Survey says: IT hiring on the rise

If you've been on the IT sidelines for a while, then it may be time to dust off your resume and take your lucky interview jacket and tie to the corner dry clean shop. A survey released this week by tech hiring facilitator Dice suggests that employment opportunities may soon come knocking.

The good news is tempered: Dice's findings, collected in mid-May from a pool of more than 700 human resource managers, recruiters and staffing companies, reveal that interest in IT positions is up. More than 70 percent of those surveyed intend to hire additional IT pros before years end.

So, yes, there will be job openings out there. While a lot of employers are planning to fill technology positions, however, most are not planning to fill a great deal of technology positions. Among those planning to hire new staff, just 16 percent anticipate hiring "substantially more" tech workers, while 54 percent dialed down expectations, reporting that they intend to hire "slightly more" tech workers.

Part of that may be due to an increase in workers staying put. Last year, 42 percent of survey respondents reported that voluntary departures had increased. In 2014, however, people are a little more attached to their key cards and ID badges: Just 34 percent of those surveyed said that voluntary departures are up.

There is signifcant good news for experienced workers. Only 20 percent of hiring managers will be looking to fill entry-level positions by year's end — sorry, tech rookies. Most people with open jobs are looking for at least semi-seasoned IT pros to fill them. A robust 59 percent of those surveyed report that they are looking to hire tech workers with two to five years of experience, while 71 percent said they are looking for tech workers with between five and 9 years of experience.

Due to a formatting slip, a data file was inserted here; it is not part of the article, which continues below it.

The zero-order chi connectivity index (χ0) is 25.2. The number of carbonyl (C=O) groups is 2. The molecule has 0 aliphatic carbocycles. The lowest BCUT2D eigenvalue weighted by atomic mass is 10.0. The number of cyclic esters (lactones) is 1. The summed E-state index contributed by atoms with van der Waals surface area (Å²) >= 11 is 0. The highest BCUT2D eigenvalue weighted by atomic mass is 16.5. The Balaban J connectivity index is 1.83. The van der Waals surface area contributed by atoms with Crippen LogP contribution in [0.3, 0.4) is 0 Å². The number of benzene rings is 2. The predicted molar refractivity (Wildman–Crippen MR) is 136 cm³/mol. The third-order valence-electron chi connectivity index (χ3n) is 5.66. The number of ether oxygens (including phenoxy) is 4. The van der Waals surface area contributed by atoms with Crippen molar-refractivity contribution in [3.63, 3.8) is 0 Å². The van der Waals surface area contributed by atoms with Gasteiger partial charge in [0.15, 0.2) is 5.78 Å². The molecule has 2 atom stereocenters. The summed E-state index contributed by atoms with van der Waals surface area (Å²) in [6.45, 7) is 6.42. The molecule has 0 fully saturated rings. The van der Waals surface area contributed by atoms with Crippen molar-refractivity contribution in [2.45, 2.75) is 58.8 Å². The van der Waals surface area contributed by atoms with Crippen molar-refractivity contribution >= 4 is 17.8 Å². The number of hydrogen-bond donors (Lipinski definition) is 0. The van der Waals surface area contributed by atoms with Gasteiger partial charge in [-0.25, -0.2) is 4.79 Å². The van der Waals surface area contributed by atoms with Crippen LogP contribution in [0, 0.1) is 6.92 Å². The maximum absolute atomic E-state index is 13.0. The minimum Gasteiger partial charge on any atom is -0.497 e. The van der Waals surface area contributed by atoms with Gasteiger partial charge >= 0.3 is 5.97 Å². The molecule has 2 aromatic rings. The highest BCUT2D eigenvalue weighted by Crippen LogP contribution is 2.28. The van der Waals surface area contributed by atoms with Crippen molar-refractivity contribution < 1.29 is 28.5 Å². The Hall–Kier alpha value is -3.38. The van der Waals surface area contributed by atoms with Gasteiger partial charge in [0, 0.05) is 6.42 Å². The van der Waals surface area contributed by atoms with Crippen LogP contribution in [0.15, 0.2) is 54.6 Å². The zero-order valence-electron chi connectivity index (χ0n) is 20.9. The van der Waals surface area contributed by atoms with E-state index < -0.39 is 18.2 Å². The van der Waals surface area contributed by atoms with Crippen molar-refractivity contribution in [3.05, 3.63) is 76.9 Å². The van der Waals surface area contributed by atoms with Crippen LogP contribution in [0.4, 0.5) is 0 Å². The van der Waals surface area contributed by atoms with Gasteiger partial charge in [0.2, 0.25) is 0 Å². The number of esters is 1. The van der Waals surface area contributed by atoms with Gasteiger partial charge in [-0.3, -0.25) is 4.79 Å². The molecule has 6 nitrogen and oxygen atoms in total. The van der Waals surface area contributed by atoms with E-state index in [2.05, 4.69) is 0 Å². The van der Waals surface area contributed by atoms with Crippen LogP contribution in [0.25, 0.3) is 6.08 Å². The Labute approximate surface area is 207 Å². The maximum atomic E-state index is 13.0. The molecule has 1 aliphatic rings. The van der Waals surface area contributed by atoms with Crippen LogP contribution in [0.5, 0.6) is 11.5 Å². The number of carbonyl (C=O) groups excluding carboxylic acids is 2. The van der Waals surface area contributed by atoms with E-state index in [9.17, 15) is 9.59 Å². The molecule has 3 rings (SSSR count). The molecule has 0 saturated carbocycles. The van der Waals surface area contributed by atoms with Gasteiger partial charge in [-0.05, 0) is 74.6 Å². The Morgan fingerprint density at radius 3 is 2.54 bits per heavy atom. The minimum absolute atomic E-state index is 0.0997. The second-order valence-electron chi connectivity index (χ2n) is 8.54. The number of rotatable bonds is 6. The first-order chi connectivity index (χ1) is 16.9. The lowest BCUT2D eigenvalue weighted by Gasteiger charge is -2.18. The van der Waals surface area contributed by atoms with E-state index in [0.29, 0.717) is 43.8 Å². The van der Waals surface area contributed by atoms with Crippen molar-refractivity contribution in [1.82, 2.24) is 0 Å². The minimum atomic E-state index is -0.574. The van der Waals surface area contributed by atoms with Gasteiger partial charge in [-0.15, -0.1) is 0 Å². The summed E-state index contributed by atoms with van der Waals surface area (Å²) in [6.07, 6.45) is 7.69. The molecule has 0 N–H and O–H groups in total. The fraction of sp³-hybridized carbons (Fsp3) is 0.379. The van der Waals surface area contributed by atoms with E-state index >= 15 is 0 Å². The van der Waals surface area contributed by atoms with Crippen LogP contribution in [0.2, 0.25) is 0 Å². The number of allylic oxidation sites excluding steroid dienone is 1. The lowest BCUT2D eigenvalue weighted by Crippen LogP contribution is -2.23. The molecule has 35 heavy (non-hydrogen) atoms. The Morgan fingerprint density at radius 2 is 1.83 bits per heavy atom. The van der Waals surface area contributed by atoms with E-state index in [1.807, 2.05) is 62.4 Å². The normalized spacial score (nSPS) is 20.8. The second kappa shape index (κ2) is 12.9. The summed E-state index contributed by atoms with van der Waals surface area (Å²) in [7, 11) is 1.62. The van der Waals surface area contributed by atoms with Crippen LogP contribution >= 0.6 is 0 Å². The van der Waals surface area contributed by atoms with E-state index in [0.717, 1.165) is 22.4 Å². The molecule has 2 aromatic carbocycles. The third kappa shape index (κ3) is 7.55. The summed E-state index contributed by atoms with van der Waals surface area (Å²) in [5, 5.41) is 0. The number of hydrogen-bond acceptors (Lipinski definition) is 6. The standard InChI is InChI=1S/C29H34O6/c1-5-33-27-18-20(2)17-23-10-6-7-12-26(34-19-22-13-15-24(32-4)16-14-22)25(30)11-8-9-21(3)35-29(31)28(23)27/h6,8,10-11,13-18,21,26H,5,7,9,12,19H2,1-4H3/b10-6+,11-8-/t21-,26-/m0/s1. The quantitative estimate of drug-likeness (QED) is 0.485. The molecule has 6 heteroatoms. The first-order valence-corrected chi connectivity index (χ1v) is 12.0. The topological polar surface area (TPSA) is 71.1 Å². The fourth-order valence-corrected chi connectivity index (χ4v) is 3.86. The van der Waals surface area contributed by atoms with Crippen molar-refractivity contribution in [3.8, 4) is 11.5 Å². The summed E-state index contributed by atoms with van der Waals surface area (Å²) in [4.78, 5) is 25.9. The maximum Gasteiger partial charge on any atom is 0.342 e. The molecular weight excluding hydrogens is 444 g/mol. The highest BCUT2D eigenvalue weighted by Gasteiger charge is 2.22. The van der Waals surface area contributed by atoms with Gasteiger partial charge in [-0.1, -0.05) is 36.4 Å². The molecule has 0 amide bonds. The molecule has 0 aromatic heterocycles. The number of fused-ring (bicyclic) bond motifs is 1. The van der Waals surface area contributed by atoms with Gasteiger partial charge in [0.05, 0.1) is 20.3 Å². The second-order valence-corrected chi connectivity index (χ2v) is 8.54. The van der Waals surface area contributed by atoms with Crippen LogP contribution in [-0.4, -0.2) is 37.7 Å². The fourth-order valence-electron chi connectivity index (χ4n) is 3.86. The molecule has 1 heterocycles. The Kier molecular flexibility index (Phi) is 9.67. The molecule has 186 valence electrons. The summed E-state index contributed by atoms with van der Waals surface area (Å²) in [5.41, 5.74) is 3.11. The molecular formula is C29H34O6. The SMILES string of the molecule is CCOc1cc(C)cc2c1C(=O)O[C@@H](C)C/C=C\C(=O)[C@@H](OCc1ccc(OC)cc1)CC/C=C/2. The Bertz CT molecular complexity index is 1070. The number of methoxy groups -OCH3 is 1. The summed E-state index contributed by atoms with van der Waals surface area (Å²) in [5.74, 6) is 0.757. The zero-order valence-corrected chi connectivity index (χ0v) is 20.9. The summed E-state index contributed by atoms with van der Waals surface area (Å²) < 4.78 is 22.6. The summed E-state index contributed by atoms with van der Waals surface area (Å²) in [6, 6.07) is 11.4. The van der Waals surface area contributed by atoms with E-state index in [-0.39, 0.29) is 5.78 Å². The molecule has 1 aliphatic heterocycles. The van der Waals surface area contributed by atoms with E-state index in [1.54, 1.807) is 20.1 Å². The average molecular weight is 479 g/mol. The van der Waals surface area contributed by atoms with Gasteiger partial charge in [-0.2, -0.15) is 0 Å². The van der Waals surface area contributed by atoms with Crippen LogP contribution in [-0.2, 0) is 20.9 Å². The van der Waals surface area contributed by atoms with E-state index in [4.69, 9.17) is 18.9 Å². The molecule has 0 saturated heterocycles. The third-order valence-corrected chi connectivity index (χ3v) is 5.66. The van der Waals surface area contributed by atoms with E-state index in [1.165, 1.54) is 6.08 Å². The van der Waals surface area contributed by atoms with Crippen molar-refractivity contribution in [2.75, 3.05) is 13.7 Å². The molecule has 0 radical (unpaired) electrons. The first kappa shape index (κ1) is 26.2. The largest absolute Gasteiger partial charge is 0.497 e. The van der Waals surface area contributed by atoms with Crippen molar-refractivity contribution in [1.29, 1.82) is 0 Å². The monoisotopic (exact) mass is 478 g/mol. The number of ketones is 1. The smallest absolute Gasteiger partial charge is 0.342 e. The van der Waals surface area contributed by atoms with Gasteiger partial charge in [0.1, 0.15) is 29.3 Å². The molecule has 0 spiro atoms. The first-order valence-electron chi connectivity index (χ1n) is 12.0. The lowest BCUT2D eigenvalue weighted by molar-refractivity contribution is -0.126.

It's apparently not a good time to have a deep background in IT: Just 10 percent of hiring managers are hoping to hire workers with 10 years of experience or more. Experienced workers who already have IT jobs, on the other hand, can expect to enjoy a bit of short-term job security. The survey revealed that 79 percent of hiring managers believe layoffs are not likely to happen in the next 6 months. Dice says that's the highest figure to register in that category since it began doing suveys in 2008.

The survey also provides some helpful data for those who will be looking at resumes, as opposed to brushing them up. Hiring managers should be prepared to weigh escalating salary demands. A telling 61 percent of those surveyed report that candidates are asking for more money than was the case at the end of 2013, while 59 percent feel that positions are going unfilled because of salary guidelines.

A more detailed report of the survey is available online.

Would you like more insight into the history of hacking? Check out Calvin's other articles about historical hackery:
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GoCertify's mission is to help both students and working professionals get IT certifications. GoCertify was founded in 1998 by Anne Martinez.